Day in the life of a fund of hedge funds portfolio manager at an asset management firm
Today we have another series of: A day in the life of a Fund of Hedge Funds Portfolio Manager at an asset management firm.
What comes to mind when you think of the term hedge funds? Aggressive? Leverage? The Big Shot? Wolf of Wall Street?
Or better still the Netflix show, Billions?
Hedge funds are financial partnerships that use pooled funds and employ different strategies to earn active returns for their investors. These funds may be managed aggressively or make use of derivatives and leverage to generate higher returns.
Fund of Hedge Funds, also known as multi-manager investment, is a pooled investment fund that invests in other types of funds. The benefits of this is the added layer of diversification, while on the flip side, there is an additional layer of fees.
Today’s feature will be a Fund of Hedge Funds Portfolio Manager (Benjamin, not his real name), at an Asian asset management company.
Benjamin is my ex-colleague at this Asian asset management company and he is currently a Vice President there. Below is what a typical day for him looks like.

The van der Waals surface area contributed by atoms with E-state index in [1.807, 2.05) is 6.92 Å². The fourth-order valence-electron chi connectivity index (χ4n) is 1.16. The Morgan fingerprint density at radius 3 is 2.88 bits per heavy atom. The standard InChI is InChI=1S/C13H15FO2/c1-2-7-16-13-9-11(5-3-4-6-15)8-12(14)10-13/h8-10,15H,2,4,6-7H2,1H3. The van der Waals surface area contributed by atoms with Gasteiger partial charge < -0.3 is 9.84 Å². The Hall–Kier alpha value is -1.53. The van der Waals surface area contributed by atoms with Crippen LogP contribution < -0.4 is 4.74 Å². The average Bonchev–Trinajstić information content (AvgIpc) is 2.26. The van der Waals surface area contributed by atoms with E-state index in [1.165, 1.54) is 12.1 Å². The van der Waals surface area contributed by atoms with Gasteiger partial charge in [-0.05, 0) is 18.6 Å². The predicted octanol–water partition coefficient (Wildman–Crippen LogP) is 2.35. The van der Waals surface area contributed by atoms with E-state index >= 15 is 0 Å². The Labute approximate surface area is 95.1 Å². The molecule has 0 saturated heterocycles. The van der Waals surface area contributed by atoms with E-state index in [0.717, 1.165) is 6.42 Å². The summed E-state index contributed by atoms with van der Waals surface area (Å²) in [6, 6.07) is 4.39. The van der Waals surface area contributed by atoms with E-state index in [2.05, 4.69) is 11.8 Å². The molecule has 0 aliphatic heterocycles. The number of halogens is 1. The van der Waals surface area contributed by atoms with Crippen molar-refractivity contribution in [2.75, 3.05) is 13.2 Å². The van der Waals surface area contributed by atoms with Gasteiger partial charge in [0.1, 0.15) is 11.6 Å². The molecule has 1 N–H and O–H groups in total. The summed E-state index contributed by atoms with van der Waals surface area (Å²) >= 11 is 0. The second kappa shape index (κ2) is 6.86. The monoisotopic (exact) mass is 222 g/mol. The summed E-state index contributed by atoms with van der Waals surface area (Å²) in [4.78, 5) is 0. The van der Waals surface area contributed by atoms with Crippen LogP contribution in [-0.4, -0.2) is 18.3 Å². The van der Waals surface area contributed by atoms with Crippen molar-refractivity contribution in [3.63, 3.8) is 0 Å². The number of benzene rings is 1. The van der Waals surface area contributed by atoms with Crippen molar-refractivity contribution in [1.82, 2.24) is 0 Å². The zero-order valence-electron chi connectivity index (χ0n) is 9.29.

I come in office at around 9:00am and slowly start settling in. I used to come in office early during my analyst days back in UBS Hong Kong, but these days, I’m much more relax.
I get a cup of coffee from the Nespresso machine in the pantry and grab the Financial Times and Bloomberg Markets to catch up on what’s happening in the market. These days, the financial markets isn’t doing so well and it’s mainly on news such as the below. I am puzzled to see tech stocks still reaching it’s new high each day.
I have a team meeting together with our Head of Alternatives and 4 other colleagues. This meeting is to update each other on our tasks at hand and to also bounce ideas to see where the opportunities lie. Our team head has created a unique team culture to use creative abrasion to challenge every investment idea openly and constructively. This is to ensure that we do the best for clients and uphold our fiduciary duty by making sure that we invest in the best opportunities for our clients.
We are a lean team and we wear dual hats ie. being the portfolio manager and analyst at the same time.
My other colleagues are covering different types of hedge fund strategies eg Global Macro, Asia Long / Short Equities, Market Neutral, whereas I am covering Global Long / Short Equities. I have been in this industry for almost 15 years and have met with several top hedge fund managers in US, Europe and Asia.